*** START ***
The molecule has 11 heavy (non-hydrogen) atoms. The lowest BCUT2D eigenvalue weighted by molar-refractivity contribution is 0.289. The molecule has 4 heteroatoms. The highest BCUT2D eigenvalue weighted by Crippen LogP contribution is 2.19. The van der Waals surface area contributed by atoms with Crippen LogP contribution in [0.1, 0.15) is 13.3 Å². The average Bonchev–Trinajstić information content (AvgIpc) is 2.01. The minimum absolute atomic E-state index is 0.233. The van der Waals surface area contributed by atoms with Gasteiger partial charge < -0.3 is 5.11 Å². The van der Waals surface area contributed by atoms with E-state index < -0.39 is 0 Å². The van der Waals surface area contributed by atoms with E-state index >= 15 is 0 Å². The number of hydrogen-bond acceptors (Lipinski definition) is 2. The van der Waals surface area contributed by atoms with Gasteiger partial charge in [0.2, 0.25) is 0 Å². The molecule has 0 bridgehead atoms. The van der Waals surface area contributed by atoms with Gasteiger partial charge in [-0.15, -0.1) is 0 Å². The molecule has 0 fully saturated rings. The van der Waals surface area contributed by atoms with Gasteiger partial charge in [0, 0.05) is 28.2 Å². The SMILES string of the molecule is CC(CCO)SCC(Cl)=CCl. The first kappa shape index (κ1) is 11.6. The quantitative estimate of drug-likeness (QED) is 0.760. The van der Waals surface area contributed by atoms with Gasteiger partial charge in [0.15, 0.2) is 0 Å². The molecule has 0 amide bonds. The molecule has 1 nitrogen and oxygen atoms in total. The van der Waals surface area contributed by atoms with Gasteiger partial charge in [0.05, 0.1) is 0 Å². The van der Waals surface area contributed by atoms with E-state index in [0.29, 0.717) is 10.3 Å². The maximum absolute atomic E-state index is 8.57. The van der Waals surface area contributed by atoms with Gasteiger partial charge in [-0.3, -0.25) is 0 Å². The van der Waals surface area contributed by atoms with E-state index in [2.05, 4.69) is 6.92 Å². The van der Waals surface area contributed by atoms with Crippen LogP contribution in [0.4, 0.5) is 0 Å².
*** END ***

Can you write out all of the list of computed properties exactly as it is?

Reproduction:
The molecule has 11 heavy (non-hydrogen) atoms. The lowest BCUT2D eigenvalue weighted by molar-refractivity contribution is 0.289. The molecule has 4 heteroatoms. The highest BCUT2D eigenvalue weighted by Crippen LogP contribution is 2.19. The van der Waals surface area contributed by atoms with Crippen LogP contribution in [0.1, 0.15) is 13.3 Å². The average Bonchev–Trinajstić information content (AvgIpc) is 2.01. The minimum absolute atomic E-state index is 0.233. The van der Waals surface area contributed by atoms with Gasteiger partial charge < -0.3 is 5.11 Å². The van der Waals surface area contributed by atoms with E-state index < -0.39 is 0 Å². The van der Waals surface area contributed by atoms with E-state index >= 15 is 0 Å². The number of hydrogen-bond acceptors (Lipinski definition) is 2. The van der Waals surface area contributed by atoms with Gasteiger partial charge in [0.2, 0.25) is 0 Å². The molecule has 0 bridgehead atoms. The van der Waals surface area contributed by atoms with Gasteiger partial charge in [-0.15, -0.1) is 0 Å². The molecule has 0 fully saturated rings. The van der Waals surface area contributed by atoms with Gasteiger partial charge in [0, 0.05) is 28.2 Å². The SMILES string of the molecule is CC(CCO)SCC(Cl)=CCl. The first kappa shape index (κ1) is 11.6. The quantitative estimate of drug-likeness (QED) is 0.760. The van der Waals surface area contributed by atoms with Gasteiger partial charge in [0.15, 0.2) is 0 Å². The molecule has 0 amide bonds. The molecule has 1 nitrogen and oxygen atoms in total. The van der Waals surface area contributed by atoms with Gasteiger partial charge in [0.05, 0.1) is 0 Å². The van der Waals surface area contributed by atoms with E-state index in [0.29, 0.717) is 10.3 Å². The maximum absolute atomic E-state index is 8.57. The van der Waals surface area contributed by atoms with Gasteiger partial charge in [-0.3, -0.25) is 0 Å². The van der Waals surface area contributed by atoms with E-state index in [2.05, 4.69) is 6.92 Å². The van der Waals surface area contributed by atoms with Crippen LogP contribution in [0.4, 0.5) is 0 Å².